Outsourcing elderly care to migrant workers: the impact of gender and class on the experience of male employers

Gallo, E. and Scrinzi, F. (2016) Outsourcing elderly care to migrant workers: the impact of gender and class on the experience of male employers. Sociology, 50(2), pp. 366-382. (doi: 10.1177/0038038515573688)

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Publisher's URL: http://dx.doi.org/10.1177/0038038515573688


This article, based on semi-structured interviews, addresses masculinity in the international division of reproductive labour through an analysis of the impact of gender and class on the outsourcing of elderly care services to migrant care workers. In the Italian context, characterised by a limited provision of long-term care services and by cash-for-care benefits, the strategies of men as employers of migrant care workers are shaped by class and gender. The outsourcing of care to migrant workers reproduces hegemonic masculinity in so far as male employers are able to withdraw from the ‘dirty work’. At the same time, men engage with tasks which are, in principle, kept at a distance. The employers’ family status, combined with their class background, are crucial factors in shaping the heterogeneity of men’s experiences as employers and managers of care labour, and the ways in which they make sense of their masculinity.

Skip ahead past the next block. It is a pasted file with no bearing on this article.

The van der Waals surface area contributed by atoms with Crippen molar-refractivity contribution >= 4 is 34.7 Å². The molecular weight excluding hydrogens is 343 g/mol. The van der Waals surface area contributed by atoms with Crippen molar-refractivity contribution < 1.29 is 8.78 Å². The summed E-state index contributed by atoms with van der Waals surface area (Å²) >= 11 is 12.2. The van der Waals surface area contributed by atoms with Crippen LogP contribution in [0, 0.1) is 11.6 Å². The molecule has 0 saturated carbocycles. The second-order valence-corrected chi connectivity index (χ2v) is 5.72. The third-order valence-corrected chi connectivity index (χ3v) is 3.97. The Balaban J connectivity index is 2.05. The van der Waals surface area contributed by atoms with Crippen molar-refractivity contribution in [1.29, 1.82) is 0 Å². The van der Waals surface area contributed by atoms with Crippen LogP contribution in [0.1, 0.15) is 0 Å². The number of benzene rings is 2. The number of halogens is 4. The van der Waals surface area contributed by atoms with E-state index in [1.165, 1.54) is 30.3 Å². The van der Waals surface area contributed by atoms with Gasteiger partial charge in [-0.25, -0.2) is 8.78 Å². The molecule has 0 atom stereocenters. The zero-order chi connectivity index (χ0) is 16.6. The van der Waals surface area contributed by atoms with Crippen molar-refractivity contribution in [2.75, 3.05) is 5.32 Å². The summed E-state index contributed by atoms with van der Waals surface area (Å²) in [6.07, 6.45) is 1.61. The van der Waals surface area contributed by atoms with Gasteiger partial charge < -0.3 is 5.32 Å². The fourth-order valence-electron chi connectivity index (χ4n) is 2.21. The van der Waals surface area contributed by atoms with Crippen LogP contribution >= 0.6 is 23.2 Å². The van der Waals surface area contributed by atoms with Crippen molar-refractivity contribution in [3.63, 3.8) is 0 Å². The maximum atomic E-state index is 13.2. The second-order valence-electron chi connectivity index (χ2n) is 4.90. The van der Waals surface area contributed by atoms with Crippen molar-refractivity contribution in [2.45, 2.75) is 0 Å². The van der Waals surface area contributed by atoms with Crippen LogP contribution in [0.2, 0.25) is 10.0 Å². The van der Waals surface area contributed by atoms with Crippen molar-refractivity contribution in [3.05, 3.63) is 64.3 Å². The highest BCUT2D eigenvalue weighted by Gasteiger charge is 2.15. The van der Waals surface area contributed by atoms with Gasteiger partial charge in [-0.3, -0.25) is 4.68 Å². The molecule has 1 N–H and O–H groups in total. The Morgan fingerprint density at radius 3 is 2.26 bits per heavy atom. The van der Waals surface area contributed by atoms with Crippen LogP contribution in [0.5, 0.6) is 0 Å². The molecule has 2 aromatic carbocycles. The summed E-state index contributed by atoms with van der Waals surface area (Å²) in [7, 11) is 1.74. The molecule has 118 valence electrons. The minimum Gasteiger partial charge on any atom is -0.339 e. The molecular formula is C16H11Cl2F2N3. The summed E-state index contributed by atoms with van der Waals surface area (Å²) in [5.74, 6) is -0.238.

Item Type:Articles
Glasgow Author(s) Enlighten ID:Scrinzi, Dr Francesca
Authors: Gallo, E., and Scrinzi, F.
College/School:College of Social Sciences > School of Social and Political Sciences > Sociology Anthropology and Applied Social Sciences
Journal Name:Sociology
Publisher:SAGE Publications
ISSN (Online):1469-8684
Copyright Holders:Copyright © 2015 The Authors
First Published:First published in Sociology 50(2): 366-382
Publisher Policy:Reproduced under a Creative Commons License

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